In December 2022, U.S. Attorney General Merrick Garland issued a memo telling federal prosecutors to avoid imposing mandatory minimum sentences for most drug-related crimes.
While Garland and others claim mandatory sentences have led to over-incarceration, Alabama's Attorney General Steve Marshall said they are a valuable tool for curbing crime properly applied.
"For almost 40 years, the policy at the Department of Justice, they've said, 'you charge the most serious offense that's provable.' And if you're not going to do it, you need to be able to explain to your supervisor why not. One of the greatest tools that exist to be able to deal with the worst of the offenders are mandatory minimums in many of our drug cases," Marshall said on the latest episode of the 1819 News podcast.
Garland's memo effectively reverses that process, Marshall said, since prosecutors will need supervisor approval to seek mandatory minimum.
"What Garland has simply done is send that strong message that we're not going to do these cases, and he does it under the guise of racial disparity in the application of those cases," Marshall said. "It's a myth."
Whether or not statistics and prisoner demographic data include more of one racial group over another, Marshall said that doesn't "tell the story" of how the law is applied to individuals.
"You've got to commit that crime to get there in the first place," he added. "... Those on the left just kind of generically use this argument of demographic data to show what they want to describe as 'systemic racism within the system. It doesn't prove that at all. In fact, that is such an overused term, and it's part of what has been used to really beat down law enforcement across the country in being able to do their job. But Garland's memo just perpetuates that myth."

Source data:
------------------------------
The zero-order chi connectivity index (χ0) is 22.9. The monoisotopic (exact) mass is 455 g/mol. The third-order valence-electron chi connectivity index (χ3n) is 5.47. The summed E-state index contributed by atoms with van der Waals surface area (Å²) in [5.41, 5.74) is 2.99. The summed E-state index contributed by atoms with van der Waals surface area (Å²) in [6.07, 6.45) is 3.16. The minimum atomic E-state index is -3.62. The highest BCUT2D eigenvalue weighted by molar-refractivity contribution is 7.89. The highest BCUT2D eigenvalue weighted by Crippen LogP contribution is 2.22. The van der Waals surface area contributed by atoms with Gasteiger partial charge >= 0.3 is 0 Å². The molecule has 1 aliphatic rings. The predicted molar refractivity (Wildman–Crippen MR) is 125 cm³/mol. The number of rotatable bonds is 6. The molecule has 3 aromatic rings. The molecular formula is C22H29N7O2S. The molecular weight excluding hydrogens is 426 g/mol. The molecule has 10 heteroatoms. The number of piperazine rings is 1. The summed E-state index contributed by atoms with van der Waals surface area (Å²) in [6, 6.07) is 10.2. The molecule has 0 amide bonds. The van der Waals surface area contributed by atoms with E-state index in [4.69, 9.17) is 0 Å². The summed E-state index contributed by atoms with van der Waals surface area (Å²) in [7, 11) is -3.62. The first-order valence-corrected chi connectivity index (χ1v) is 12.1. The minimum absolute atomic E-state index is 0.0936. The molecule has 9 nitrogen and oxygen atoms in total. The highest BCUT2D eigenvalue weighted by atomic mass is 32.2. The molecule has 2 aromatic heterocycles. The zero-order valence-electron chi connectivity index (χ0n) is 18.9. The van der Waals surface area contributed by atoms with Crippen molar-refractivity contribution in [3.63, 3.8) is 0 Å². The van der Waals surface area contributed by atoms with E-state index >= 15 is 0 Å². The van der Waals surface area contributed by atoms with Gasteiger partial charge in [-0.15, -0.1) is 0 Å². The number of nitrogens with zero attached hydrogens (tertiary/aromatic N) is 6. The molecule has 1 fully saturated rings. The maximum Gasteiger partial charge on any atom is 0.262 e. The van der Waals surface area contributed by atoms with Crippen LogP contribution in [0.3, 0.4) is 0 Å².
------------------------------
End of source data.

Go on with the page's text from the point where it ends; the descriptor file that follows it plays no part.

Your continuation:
Another common "myth" related to mandatory minimums involves criminals receiving long prison sentences for small, simple drug possession.
"It's perpetuated by the left, and it's completely false, and that is that there's people sitting out there for a dime bag of marijuana in our prison system. Not true at all," Marshall said. "And if you look at right now, it's 83% of those in our prison system are there for violent offenses; 17% are for non-violent… Ten percent of those that are in prison, totally, are there for drug offenses… Those are going to be people that are not first-time problematic folks. These have been folks that have been frequent flyers in our system. To be able to get to prison as a non-violent offender, you got to work hard to get there. Violent offenses — a little different story."
Marshall said he'd asked state legislators to "step up" to fill the "void" left by the federal government abdicating its responsibility.
"If the federal government is going to back away from things that they have historically done, that Congress has given them the tools to do, then let's give Alabama prosecutors those same tools," he said.
Part of the state solution for drug and gang activity would be to enact legislation similar to the federal RICO statute, which Marshall said he's discussed with state lawmakers in conjunction with addressing the fentanyl crisis.
"If the federal government is going to back away, then let's fill that void because the crime's not going away. The question is are we going to create opportunities for us to have accountability on that front," he outlined.
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